I’m not an expert or anything but I, I just based it on positive Māori indigenous world views and my friendship with Pete and you know, consulting with people But autism is the one that really taken off the world. You know it’s great, other indigenous people are, are emailing me and say, “Wow, if you can do this, maybe we can do it too!” I don’t think people realised how important language is, you know, Like the bullies at school, you know, you can You can choose how you treat people. With language, if you want to crush someone’s spirit That’s how you can do it. If you want to uplift them, if you want to give them respect, that’s also how you do it. So I hope that my words are respectful and positive.
Thanks for that as well. I don’t remember if I was able to thank you with coming up with that word as well. One of that challenges that we are having right now is having that assessment, of course any parent/s can assess their kids but is it the standard assessment? Is it right, is it that correct assessment? But having three kids, you will realise that they are ok and then the other one, he wants his own space, which kind of resonated with me as well. As much as always wanting to have so much space. When his brother or sister is playing, he is also playing, but parallel playing. Me and my wife were talking about it, we have discussed, we might need to do something about it. We need to help him, he’s just different. We need to make sure that he gets the right education. The right treatment (what I mean is to be treated as a human being not to be judged because he is not a typical person). That’s how I saw it, just different. If you can re-frame Autism or Williams syndrome or all other things that people talk about. from quite a negative way. I think it’s worth reframing it and going, actually it’s just different What are some things that we could do to get the best out of the situation. I know that sometimes it could be challenging but sometimes like my mate it’s a real gift.
He’s a fantastic musician you know. And he goes around that time at homes and entertains people up. He can play all these different instruments. Remember all the words, singing out beautiful. So you know, Just play with our strengths you know. Like you said, we’re all about strengths. So I think play to those. When I was having a conversation with my wife I said, If I am having a problem like this or we are having a problem like this probably there is still one family, or probably more, having the same challenges. That’s why we’re thinking like, it’s actually been long overdue for me, for my endeavour In terms of how I wanted to help other people. I have been thinking of what non-profit should I support. I kept on thinking, I kept on going outside my area of comfort. And then suddenly when I realised that my son is likely to have an autism so why not do something about autism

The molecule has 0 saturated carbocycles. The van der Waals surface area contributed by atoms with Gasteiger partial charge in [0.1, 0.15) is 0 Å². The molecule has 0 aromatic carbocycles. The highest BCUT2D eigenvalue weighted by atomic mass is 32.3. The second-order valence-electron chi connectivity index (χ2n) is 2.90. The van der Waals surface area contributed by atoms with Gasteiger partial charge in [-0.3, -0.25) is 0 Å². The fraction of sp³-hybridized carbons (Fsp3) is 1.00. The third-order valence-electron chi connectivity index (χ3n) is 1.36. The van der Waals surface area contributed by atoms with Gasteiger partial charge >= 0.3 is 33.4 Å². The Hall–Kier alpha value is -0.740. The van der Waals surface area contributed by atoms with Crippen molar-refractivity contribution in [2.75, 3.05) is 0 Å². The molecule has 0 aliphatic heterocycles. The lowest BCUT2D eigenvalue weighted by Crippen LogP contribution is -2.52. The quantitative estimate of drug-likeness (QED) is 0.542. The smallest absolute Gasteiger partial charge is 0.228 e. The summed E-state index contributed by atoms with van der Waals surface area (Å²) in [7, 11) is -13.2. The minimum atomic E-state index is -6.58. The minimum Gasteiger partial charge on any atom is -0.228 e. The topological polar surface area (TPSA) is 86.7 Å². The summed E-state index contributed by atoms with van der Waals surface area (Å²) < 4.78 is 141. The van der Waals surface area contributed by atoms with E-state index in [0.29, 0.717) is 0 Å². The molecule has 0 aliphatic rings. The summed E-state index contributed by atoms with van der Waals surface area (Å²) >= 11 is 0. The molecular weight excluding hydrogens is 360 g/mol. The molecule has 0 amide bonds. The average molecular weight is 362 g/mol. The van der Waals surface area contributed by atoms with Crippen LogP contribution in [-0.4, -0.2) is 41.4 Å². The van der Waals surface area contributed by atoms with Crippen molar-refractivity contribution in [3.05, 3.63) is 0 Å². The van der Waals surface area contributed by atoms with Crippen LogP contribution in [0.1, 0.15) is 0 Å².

That you can help other people as well.
4. What did you do in terms of being motivated every day to come up with this. (Referring to Te Reo Hāpai)?
One thing is I take the right amount of time.
Takiwātanga I think it probably took me six months. to come up with that word. So the first thing is I take the right amount of time to do it.
I never ever want to rush those things. It took me at least two years to do those terms and I think there are about 200 there. I believe, to give it respect, you have got to take a good amount of time
and talk with the right people. You can’t rush this, you know. There wasn’t a word for autism before. For however many years we have the word autism, there wasn’t a Māori word for that. So, it’s going to be for the next 50 years so I have to make sure it’s right. It’s kind of like art, science, and grammar, and Māori world views. For me, it came together when I could just sit in the environment, in a natural environment where I am at the most comfortable as an indigenous person. Growing up by the sea… I grew up by the sea. If I threw a rock from my house, it will go in the sea That was my backyard.
That’s where I go to, to think. Just a quick narrative. When I was a teenager, Did I, did I really hear that? And he said “Go and listen to what the sea has to say.” And I thought… What was that mean? But he was saying exactly that, he was saying Go to the sea, where you are comfortable. Where you can think. Let nature just take hold.
Don’t think too hard. Just experience it, watch the waves. Listen to the rhythm. Smell the sea, let it hit your skin, feel it you know and relax. I went to the sea and did that, you know, I did find peace. And I could work out the answers, you know to the problems I was having. So I have always done that since then Go and listen to what the sea has to say. That’s pretty cool. I think when they say like, go and relax… you need to relax. Don’t think of other noises around. Just relax… ’cause you are right, the world is quite noisy. Lot’s of things happening and you have got covid and all sorts of things. You know, it does take your time and energy thinking about those things. If you can find a place. Or a time or where ever you feel comfortable. It kinda heals your spirit. Some people, that’s the bush, or the forest. Some people, it’s the mountain. Some people, it’s the sea. You know, whatever you find to sort of be calm with yourself. You are just able to contemplate a bit more. And not being so distracted by all the busy-ness of the world. Is there a restriction of me using the language… because I wanted to make sure I am not stepping into someone’s toes. You mean, using the word Takiwātanga?